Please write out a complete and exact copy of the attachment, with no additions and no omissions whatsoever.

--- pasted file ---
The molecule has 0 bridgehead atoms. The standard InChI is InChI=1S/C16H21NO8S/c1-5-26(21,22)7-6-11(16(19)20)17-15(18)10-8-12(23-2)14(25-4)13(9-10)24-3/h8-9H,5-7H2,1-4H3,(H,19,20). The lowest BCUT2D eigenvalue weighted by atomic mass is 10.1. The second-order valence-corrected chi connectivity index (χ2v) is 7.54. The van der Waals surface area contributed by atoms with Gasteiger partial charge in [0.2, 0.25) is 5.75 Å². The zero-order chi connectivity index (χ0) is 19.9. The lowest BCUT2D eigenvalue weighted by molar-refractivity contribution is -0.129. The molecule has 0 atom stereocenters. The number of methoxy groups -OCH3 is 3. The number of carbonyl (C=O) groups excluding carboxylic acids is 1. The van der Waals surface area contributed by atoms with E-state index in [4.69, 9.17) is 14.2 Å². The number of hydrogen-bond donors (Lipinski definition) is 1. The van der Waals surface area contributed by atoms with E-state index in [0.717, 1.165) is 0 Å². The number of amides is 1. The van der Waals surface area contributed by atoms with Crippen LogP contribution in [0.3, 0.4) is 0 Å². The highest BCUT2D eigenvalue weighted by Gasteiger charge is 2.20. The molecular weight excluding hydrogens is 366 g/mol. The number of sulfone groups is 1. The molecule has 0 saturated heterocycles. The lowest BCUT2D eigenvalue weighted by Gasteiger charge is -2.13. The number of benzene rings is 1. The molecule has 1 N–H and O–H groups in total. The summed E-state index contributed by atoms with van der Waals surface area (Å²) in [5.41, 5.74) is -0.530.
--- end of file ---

The molecule has 0 bridgehead atoms. The standard InChI is InChI=1S/C16H21NO8S/c1-5-26(21,22)7-6-11(16(19)20)17-15(18)10-8-12(23-2)14(25-4)13(9-10)24-3/h8-9H,5-7H2,1-4H3,(H,19,20). The lowest BCUT2D eigenvalue weighted by atomic mass is 10.1. The second-order valence-corrected chi connectivity index (χ2v) is 7.54. The van der Waals surface area contributed by atoms with Gasteiger partial charge in [0.2, 0.25) is 5.75 Å². The zero-order chi connectivity index (χ0) is 19.9. The lowest BCUT2D eigenvalue weighted by molar-refractivity contribution is -0.129. The molecule has 0 atom stereocenters. The number of methoxy groups -OCH3 is 3. The number of carbonyl (C=O) groups excluding carboxylic acids is 1. The van der Waals surface area contributed by atoms with E-state index in [4.69, 9.17) is 14.2 Å². The number of hydrogen-bond donors (Lipinski definition) is 1. The van der Waals surface area contributed by atoms with E-state index in [0.717, 1.165) is 0 Å². The number of amides is 1. The van der Waals surface area contributed by atoms with Crippen LogP contribution in [0.3, 0.4) is 0 Å². The highest BCUT2D eigenvalue weighted by Gasteiger charge is 2.20. The molecular weight excluding hydrogens is 366 g/mol. The number of sulfone groups is 1. The molecule has 0 saturated heterocycles. The lowest BCUT2D eigenvalue weighted by Gasteiger charge is -2.13. The number of benzene rings is 1. The molecule has 1 N–H and O–H groups in total. The summed E-state index contributed by atoms with van der Waals surface area (Å²) in [5.41, 5.74) is -0.530.